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Eating the Poor and Eating the Rich

There is an on-going problem with the Irish poor that screams to be solved. Jonathan Swift (an Irishman) steps forward with a modest proposal to buy Irish children and slice them up "as we do roasting pigs." Yes. It is the duty of every Irishman to eat the poor... at least the children of the poor. This is satire as much as Gulliver's Travels is. Jonathan Swift uses false argument such as an appeal to authority, "A very knowing American," and he offers his real proposal as if he were Br'er Rabbit begging Br'er Fox not to throw him into the brier patch. Here is a paraphrase (modified so as to make it immediately comprehensible): [1] [2] [3]

Therefore let no man talk to me of other proposals: Of taxing absentee landlords at five shillings a pound: Of buying only clothes and furniture of our country's manufacture: Of utterly rejecting foreign luxury items: Of preaching against pride, vanity, idleness, and gambling: Of promoting savings, wisdom and sobriety: Of learning to love our country and teaching love for the foreigner... even the Swedish: Of letting go of our animosities and factions, [...] Lastly, of putting a spirit of honesty, industry, and skill into our shop-keepers (the grasping, cynical opportunists). Therefore I repeat, let no man talk to me of these proposals, until he has at least some sign of hope, that there will ever be a sincere attempt to put them into practice. -- Paraphrased from A Modest Proposal. [4] [5]
My Take by Alex Shrugged
Yes. When it comes to government debt, I always say, "Whatever we do, let's not talk about decreasing government spending!" Of course, that is exactly what I want to talk about. It is a rhetorical tactic. In 1729, Jean-Jacques Rousseau (roo-SO) was 16-years-old, but years later he said, "When the people shall have nothing more to eat, they will eat the rich." This idea was used in the Occupy Wall Street protests where people carried signs that read "Eat the Rich." It was odd watching celebrities join the protests when I knew they were very rich. Jean-Jacques Rousseau is worth studying as a philosopher but as a human being he was not a pleasant fellow. In fact his wife called him "An interesting madman." I think some of his ideas are wrong, but his influence in American education today is undeniable. [6] [7] [8] [9]

Benjamin Franklin Does NOT Discover Electricity

At this time Benjamin Franklin is busy buying an existing newspaper and renaming it, "The Pennsylvania Gazette." He and his business partner will turn it into the most influential newspaper in New England. His experiments in science will come along soon enough. For now, the English scientist, Stephen Gray, is methodically testing various materials for the conductivity of electricity and finding a number of good insulators. [10] [11] [12] [13]

My Take by Alex Shrugged
The idea that Benjamin Franklin discovered electricity is utterly ridiculous. There is a myth that in 1752 he flew a kite with a key tied to the string while in the midst of a summer lightening storm. It is a good story but too dangerous to be true, or at least not survivable. Franklin did propose that lightening was a form of electricity. He also proposed the idea of positive and negative poles of electricity. Electricity had been well known as a phenomenon for centuries. Reading the Bible carefully, an engineer will soon realize that the Ark of the Covenant was a very large (and extremely expensive) capacitor. The very word "electricity" means "of amber" and came into use in the mid-1600s. People had realized that rubbing amber against certain types of material produced static electricity and a shock. They actually used the word electricity, so the idea that somehow Franklin discovered it is just so much rubbish. [14] [15] [16]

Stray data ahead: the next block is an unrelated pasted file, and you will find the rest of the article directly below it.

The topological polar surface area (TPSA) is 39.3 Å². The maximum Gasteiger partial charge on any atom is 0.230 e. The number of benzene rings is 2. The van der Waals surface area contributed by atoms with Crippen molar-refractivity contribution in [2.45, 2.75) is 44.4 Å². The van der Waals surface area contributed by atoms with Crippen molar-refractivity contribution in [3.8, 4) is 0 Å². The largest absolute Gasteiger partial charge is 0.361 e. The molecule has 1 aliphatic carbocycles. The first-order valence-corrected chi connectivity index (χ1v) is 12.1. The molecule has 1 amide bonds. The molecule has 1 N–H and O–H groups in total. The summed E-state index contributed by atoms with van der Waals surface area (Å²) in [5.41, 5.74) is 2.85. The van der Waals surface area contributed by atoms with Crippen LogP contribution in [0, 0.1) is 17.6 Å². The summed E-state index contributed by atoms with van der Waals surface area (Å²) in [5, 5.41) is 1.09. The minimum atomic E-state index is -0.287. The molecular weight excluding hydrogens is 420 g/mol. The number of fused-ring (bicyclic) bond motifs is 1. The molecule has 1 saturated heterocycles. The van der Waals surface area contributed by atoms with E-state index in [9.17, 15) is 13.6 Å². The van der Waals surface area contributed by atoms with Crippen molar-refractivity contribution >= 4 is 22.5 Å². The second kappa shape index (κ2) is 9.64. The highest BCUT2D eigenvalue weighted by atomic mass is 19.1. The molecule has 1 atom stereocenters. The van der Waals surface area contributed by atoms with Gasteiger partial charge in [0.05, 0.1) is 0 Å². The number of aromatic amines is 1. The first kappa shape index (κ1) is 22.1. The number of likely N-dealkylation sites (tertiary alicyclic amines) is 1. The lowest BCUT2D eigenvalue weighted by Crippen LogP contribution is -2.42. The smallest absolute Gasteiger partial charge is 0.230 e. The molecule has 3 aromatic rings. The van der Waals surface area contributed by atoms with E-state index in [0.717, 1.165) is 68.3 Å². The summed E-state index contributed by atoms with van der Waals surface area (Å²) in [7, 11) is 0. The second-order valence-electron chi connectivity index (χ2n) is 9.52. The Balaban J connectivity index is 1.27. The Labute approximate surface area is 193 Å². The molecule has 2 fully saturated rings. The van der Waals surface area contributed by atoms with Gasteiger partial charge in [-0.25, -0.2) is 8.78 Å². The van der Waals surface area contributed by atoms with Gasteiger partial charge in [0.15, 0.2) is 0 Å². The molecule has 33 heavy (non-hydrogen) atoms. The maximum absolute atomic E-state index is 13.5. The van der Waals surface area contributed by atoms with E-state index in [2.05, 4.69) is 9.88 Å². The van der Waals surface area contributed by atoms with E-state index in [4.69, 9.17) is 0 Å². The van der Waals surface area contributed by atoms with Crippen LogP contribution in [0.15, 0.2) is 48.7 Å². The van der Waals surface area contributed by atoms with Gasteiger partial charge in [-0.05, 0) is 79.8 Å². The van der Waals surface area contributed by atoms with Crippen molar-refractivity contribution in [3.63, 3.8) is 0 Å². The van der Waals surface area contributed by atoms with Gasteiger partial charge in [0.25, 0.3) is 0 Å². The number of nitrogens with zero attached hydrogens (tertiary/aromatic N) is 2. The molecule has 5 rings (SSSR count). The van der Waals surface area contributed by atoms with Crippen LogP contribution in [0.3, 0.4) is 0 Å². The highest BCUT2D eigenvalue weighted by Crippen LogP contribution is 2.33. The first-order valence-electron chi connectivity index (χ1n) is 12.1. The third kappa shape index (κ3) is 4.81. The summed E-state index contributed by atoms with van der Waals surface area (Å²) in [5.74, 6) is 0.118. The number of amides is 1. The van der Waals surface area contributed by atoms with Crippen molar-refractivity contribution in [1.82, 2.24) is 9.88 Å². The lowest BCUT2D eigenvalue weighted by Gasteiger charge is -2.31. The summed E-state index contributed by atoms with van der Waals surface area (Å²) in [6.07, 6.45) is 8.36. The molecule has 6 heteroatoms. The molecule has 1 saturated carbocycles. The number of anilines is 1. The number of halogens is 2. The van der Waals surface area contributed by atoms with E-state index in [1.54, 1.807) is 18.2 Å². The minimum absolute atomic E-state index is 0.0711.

Science and Math

  • A Billion is a Thousand Million: A Harvard professor introduces the short scale for numbers in use in the modern day where a billion is a thousand million rather than the long scale where a billion is a million million. [17] [18]
  • The Largest Comet Every Seen: In terms of brightness, the largest comet ever seen from Earth is Comet Sarabat in 1729, but other comets would have seemed brighter if Earth had been closer when the comets approached the Sun. [19] [20]

This Year in Wikipedia

Year 1729, Wikipedia.

See Also


  1. A Modest Proposal for preventing the children of poor people in Ireland, from being a burden on their parents or country, and for making them beneficial to the publick. gutenberg.org (1729). Retrieved on 11 February 2016.
  2. Br'er Rabbit - Wikipedia (2016). Retrieved on 11 February 2016. “Br'er Rabbit is a trickster who succeeds by his wits rather than by brawn, provoking authority figures and bending social mores as he sees fit. The name 'Br'er Rabbit', a syncope of 'Brother Rabbit', has been linked to both African and Cherokee cultures. The Walt Disney Company later adapted this character for its 1946 animated motion picture Song of the South.”
  3. Briar Patch - Wikipedia (2016). Retrieved on 11 February 2016. “The common name for a thicket formed by any of a number of unrelated thorny plants”
  4. Zealots (Judea) - Wikipedia (2016). Retrieved on 11 February 2016. “The Zealots were originally a political movement in 1st century Second Temple Judaism which sought to incite the people of Judaea Province to rebel against the Roman Empire and expel it from the Holy Land by force of arms, most notably during the First Jewish–Roman War (66-70). Zealotry was the term used by Josephus for a 'fourth sect' during this period.”